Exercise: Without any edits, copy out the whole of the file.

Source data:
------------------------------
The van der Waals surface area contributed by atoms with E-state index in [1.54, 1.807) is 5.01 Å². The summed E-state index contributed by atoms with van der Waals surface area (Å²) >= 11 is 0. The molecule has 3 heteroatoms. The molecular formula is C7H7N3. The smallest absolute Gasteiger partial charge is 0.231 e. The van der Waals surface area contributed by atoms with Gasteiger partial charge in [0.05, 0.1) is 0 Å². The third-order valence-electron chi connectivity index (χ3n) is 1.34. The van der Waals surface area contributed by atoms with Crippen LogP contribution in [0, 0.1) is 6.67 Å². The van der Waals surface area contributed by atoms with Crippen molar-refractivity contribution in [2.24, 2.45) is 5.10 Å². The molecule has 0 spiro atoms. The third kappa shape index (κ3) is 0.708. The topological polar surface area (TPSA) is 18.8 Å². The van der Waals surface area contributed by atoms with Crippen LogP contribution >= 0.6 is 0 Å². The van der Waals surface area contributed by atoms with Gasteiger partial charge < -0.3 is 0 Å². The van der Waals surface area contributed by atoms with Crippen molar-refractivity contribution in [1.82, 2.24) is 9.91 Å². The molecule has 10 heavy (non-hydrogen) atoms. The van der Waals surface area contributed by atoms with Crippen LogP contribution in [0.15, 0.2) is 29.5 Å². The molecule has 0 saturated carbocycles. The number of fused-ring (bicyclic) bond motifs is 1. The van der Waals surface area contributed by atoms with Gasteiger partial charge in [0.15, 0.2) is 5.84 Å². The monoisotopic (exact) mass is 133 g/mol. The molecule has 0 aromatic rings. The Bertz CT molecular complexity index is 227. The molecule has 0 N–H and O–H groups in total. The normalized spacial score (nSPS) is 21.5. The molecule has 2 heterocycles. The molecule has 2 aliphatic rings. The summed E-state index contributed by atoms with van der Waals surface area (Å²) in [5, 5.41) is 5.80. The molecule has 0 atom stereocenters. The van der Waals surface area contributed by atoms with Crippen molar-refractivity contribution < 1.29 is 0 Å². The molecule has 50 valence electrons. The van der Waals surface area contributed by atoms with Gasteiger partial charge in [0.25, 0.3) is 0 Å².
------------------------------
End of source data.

The van der Waals surface area contributed by atoms with E-state index in [1.54, 1.807) is 5.01 Å². The summed E-state index contributed by atoms with van der Waals surface area (Å²) >= 11 is 0. The molecule has 3 heteroatoms. The molecular formula is C7H7N3. The smallest absolute Gasteiger partial charge is 0.231 e. The van der Waals surface area contributed by atoms with Gasteiger partial charge in [0.05, 0.1) is 0 Å². The third-order valence-electron chi connectivity index (χ3n) is 1.34. The van der Waals surface area contributed by atoms with Crippen LogP contribution in [0, 0.1) is 6.67 Å². The van der Waals surface area contributed by atoms with Crippen molar-refractivity contribution in [2.24, 2.45) is 5.10 Å². The molecule has 0 spiro atoms. The third kappa shape index (κ3) is 0.708. The topological polar surface area (TPSA) is 18.8 Å². The van der Waals surface area contributed by atoms with Crippen LogP contribution >= 0.6 is 0 Å². The van der Waals surface area contributed by atoms with Gasteiger partial charge < -0.3 is 0 Å². The van der Waals surface area contributed by atoms with Crippen molar-refractivity contribution in [1.82, 2.24) is 9.91 Å². The molecule has 10 heavy (non-hydrogen) atoms. The van der Waals surface area contributed by atoms with Crippen LogP contribution in [0.15, 0.2) is 29.5 Å². The molecule has 0 saturated carbocycles. The number of fused-ring (bicyclic) bond motifs is 1. The van der Waals surface area contributed by atoms with Gasteiger partial charge in [0.15, 0.2) is 5.84 Å². The monoisotopic (exact) mass is 133 g/mol. The molecule has 0 aromatic rings. The Bertz CT molecular complexity index is 227. The molecule has 0 N–H and O–H groups in total. The normalized spacial score (nSPS) is 21.5. The molecule has 2 heterocycles. The molecule has 2 aliphatic rings. The summed E-state index contributed by atoms with van der Waals surface area (Å²) in [5, 5.41) is 5.80. The molecule has 0 atom stereocenters. The van der Waals surface area contributed by atoms with Crippen molar-refractivity contribution < 1.29 is 0 Å². The molecule has 50 valence electrons. The van der Waals surface area contributed by atoms with Gasteiger partial charge in [0.25, 0.3) is 0 Å².